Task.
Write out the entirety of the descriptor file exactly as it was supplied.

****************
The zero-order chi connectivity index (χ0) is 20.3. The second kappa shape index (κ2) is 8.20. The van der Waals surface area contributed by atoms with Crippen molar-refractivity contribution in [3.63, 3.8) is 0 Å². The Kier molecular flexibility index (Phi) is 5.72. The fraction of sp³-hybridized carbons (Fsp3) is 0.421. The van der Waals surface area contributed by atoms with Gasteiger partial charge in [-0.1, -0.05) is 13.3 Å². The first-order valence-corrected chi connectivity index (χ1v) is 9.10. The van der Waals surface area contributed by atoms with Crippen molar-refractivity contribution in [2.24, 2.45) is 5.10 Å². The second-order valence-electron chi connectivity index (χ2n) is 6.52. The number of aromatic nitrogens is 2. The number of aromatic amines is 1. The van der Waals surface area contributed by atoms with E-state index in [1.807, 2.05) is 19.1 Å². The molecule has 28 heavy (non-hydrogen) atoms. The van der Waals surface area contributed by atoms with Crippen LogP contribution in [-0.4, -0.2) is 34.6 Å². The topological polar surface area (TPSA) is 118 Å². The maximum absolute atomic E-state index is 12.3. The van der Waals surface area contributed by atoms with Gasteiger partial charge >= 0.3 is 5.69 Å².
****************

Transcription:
The zero-order chi connectivity index (χ0) is 20.3. The second kappa shape index (κ2) is 8.20. The van der Waals surface area contributed by atoms with Crippen molar-refractivity contribution in [3.63, 3.8) is 0 Å². The Kier molecular flexibility index (Phi) is 5.72. The fraction of sp³-hybridized carbons (Fsp3) is 0.421. The van der Waals surface area contributed by atoms with Gasteiger partial charge in [-0.1, -0.05) is 13.3 Å². The first-order valence-corrected chi connectivity index (χ1v) is 9.10. The van der Waals surface area contributed by atoms with Crippen molar-refractivity contribution in [2.24, 2.45) is 5.10 Å². The second-order valence-electron chi connectivity index (χ2n) is 6.52. The number of aromatic nitrogens is 2. The number of aromatic amines is 1. The van der Waals surface area contributed by atoms with E-state index in [1.807, 2.05) is 19.1 Å². The molecule has 28 heavy (non-hydrogen) atoms. The van der Waals surface area contributed by atoms with Crippen LogP contribution in [-0.4, -0.2) is 34.6 Å². The topological polar surface area (TPSA) is 118 Å². The maximum absolute atomic E-state index is 12.3. The van der Waals surface area contributed by atoms with Gasteiger partial charge >= 0.3 is 5.69 Å².